Cyberdefenses are misdirected, report says
IT groups are finding it hard to prioritize defense strategies against cyberattacks because most don't have an Internet-wide view of the attacks, a SANS Institute report says.
Organizations are finding it difficult to prioritize defense strategies against cyberattacks because most of them do not have an Internet-wide view of the attacks, according to a report from SANS Institute, the security training organization.
As a result, two security risks--Web applications and phishing--carry the greatest potential for damage, even though users instead tend to concentrate on less-critical risks.
It identifies two main defense priorities for enterprise users. The first is targeted e-mail attacks, or spear phishing, that exploit client-side vulnerabilities in programs such as Adobe Systems' PDF Reader and Flash, Apple's QuickTime, and Microsoft's Office. These applications are described as the "primary initial infection vector used to compromise computers that have Internet access" and are the result of attackers taking advantage of "programming errors that are not being picked up by common vulnerability scanners."
The second priority is vulnerable sites. More than 60 percent of attacks are against Web applications and "convert trusted Web sites into malicious Web sites serving content that contains client-side exploits" by exploiting the most common vulnerabilities such as SQL injection and cross-site scripting flaws, in both open-source and custom-built applications. Such vulnerabilities make up more than 80 percent of attack opportunities.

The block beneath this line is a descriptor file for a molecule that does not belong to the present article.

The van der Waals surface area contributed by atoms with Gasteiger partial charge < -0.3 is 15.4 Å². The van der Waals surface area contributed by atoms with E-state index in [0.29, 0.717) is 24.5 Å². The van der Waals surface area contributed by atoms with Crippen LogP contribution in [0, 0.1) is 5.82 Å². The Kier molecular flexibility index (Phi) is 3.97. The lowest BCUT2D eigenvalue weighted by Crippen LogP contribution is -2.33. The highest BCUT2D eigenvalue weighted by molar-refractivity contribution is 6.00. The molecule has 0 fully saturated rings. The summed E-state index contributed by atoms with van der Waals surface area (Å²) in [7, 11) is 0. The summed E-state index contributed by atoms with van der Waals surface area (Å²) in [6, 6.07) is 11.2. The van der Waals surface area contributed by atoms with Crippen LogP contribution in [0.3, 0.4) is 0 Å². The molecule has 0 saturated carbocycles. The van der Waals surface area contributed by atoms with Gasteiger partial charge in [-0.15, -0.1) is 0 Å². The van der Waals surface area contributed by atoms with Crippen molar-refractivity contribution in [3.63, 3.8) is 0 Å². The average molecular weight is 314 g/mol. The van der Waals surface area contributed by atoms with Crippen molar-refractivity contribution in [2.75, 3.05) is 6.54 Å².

A further finding is that applications are now more vulnerable and see more exploitation attacks than operating systems. There were no new major operating system worms seen in the wild during the reporting period.
Additionally, the report found there has been a "significant increase" over the past three years in the number of people discovering zero-day vulnerabilities: flaws that become known to attackers before they are discovered by security researchers, opening the chance of an attack against which no preparation has been made.
"This report is different from anything we have done before," a SANS spokesman said, "because it reflects massive amounts of data on the actual attacks (millions of them) and on the speed with which the underlying vulnerabilities are being patched (actual data from thousands of companies)."
The report sources includes attack data from 6,000 organizations, compiled by security hardware vendor TippingPoint, vulnerability data from 9 million computers compiled by security software vendor Qualys, and additional analysis and tutorial by the Internet Storm Center and SANS faculty members.
Manek Dubash of ZDNet UK reported from London.